Listening to three artists talks back to back–well, one gallery owner explaining an artists work and two Grad student artist talks–has proven to muddle my mind today.
As a color photography class field trip, we met at Whitespace Gallery to view the work of Beth Lily. Her work up in Whitespace is comprised of voyeuristic photographs involving cars and the people in them. The first room has black and white prints on rice paper of contemplative people in their cars as they pass the car Lily is in. Lily is a practicing Buddhist who finds her meditation fully erected in travelling by car. The second room has three groupings of work. The closest is of color prints of people in their cars, this time with more drama. The people in the cars had more narrative than just looking thoughtful. There was an old woman reaching out of the frame, for what we won’t know. There was a man driving a car with two younger passangers, one with gauze over his eye and resting on a pillow. This part of the series struck me because I could stare at the images as long as I pleased. It wasn’t the fleeting moment of a car passing on the highway. It was the image of that fleeting moment that my brain could never solidy for comprehend extensively. To the right of this group, Lily played with that idea of playing God with fleeting moments. She made hand-turnable flip books of people in their cars. I noticed myself and my classmates controlling the speed of the images as preferred. The last wall interested me the most. It disconnected from what was outside of the car and connected with the passenger within and what that passenger experienced. It was the more abstract and painterly group of the series.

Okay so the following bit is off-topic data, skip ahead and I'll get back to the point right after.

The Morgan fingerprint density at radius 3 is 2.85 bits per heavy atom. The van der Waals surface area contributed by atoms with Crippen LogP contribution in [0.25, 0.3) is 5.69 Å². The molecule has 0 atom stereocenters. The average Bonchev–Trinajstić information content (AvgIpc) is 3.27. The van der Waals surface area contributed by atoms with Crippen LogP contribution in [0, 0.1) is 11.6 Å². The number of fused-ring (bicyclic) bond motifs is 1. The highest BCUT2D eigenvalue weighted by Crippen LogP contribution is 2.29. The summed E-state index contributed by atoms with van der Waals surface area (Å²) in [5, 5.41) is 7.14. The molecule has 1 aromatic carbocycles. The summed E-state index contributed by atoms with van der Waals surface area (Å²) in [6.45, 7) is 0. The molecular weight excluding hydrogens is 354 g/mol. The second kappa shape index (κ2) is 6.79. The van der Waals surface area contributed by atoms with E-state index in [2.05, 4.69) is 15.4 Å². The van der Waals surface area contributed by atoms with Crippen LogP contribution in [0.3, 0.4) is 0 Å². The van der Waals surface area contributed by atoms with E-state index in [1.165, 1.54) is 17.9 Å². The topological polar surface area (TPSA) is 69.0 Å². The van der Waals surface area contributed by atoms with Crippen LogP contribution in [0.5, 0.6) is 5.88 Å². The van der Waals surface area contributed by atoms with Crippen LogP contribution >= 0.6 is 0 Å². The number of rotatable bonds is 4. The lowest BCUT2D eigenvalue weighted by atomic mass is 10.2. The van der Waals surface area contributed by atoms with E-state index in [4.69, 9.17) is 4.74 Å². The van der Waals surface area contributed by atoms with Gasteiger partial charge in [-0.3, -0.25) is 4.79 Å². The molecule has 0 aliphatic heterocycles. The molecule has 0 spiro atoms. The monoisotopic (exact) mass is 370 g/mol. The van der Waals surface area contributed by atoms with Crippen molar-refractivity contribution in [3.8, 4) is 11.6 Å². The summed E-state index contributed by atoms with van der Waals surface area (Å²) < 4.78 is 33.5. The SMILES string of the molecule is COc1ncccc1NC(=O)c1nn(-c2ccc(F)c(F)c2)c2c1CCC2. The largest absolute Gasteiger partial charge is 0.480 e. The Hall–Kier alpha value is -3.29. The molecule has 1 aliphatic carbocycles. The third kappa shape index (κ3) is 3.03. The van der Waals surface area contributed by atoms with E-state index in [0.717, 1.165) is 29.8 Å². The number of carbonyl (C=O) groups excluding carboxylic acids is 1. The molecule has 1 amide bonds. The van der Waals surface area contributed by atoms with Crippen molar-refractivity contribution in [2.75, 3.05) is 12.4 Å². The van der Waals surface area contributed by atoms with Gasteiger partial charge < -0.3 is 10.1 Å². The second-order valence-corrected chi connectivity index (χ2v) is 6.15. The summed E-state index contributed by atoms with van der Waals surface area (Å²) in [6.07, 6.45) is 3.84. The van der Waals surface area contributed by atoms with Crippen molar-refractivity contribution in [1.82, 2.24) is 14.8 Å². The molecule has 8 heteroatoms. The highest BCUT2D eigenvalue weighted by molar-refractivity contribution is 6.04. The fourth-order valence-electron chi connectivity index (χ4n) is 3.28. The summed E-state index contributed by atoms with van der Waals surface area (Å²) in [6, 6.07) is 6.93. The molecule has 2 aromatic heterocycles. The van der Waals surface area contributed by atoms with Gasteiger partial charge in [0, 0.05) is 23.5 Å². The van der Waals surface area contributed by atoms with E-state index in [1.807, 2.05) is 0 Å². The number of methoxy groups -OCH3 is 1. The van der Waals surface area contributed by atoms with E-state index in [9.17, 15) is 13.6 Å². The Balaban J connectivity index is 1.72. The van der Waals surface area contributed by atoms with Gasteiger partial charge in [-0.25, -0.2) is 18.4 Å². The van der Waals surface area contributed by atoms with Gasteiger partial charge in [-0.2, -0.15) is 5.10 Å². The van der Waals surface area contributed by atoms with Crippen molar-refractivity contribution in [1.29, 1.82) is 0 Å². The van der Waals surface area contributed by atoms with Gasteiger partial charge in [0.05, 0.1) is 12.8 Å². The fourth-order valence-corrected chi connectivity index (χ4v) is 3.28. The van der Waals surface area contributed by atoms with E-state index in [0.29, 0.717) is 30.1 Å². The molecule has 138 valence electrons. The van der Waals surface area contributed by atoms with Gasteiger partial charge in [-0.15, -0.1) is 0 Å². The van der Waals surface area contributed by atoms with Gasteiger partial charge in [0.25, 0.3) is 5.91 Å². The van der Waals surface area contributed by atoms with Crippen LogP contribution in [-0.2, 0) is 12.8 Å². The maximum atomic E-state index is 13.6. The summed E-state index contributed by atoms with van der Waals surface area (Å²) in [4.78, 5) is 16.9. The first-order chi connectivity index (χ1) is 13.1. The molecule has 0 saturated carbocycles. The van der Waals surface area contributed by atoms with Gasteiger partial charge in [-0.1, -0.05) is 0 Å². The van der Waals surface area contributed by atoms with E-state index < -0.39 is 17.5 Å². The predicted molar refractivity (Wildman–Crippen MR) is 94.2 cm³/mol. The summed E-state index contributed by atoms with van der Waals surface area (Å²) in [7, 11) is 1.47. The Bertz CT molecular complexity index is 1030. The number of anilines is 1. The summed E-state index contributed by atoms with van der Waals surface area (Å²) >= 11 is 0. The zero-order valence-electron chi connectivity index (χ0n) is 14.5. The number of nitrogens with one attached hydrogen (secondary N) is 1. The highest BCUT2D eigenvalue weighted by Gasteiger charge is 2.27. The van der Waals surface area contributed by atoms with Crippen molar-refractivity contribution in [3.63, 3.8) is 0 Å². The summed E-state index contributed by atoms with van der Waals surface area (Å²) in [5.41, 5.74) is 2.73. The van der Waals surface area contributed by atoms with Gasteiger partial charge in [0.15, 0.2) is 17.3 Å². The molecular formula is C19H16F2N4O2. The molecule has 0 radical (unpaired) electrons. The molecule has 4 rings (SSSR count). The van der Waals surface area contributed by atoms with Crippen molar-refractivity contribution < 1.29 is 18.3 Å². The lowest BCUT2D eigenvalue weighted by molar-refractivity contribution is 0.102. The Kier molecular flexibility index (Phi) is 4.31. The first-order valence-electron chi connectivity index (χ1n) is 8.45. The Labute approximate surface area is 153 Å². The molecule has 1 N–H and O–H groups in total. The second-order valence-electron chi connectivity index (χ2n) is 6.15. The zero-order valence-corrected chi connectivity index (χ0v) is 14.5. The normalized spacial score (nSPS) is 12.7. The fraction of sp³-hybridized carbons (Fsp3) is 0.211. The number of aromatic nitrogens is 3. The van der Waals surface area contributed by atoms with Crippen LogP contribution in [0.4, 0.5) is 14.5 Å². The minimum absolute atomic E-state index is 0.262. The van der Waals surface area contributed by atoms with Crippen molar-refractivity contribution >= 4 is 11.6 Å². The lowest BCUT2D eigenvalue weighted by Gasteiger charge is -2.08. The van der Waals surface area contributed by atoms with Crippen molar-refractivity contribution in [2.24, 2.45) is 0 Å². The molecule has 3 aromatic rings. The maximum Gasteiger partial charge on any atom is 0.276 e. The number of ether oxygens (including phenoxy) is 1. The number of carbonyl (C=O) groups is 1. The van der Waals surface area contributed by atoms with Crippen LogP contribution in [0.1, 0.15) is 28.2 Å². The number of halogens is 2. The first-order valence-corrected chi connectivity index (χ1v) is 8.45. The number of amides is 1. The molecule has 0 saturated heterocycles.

The Grad talks consisted of, I think, five graduate students. We made it to two. The first was a student named Trevor Reese. A sculptor, Reese had an interest in objects and their existence and perception within the world as well as objects’ responses to human interaction. He also mingles in human response to objects outside of their normal display.
The second talk was given by Jack Deese, a photography grad student. His work is an intimate documentary, in my opinion. He approaches his work head on with his experiences. His presentation was intimate in itself in that he created it into a narrative rather than a setlist of his work. Each series presented had personal memory and consequence. However, he prefers to give his work no context or a universal context, so that no matter where the images are seen (he visualized them in book form, so no matter where the images are read) they would have some sense of narrative that may or may not be influenced by context and still hold its own.
“I don’t believe in art. I believe in artists.” -Marcel Duchamp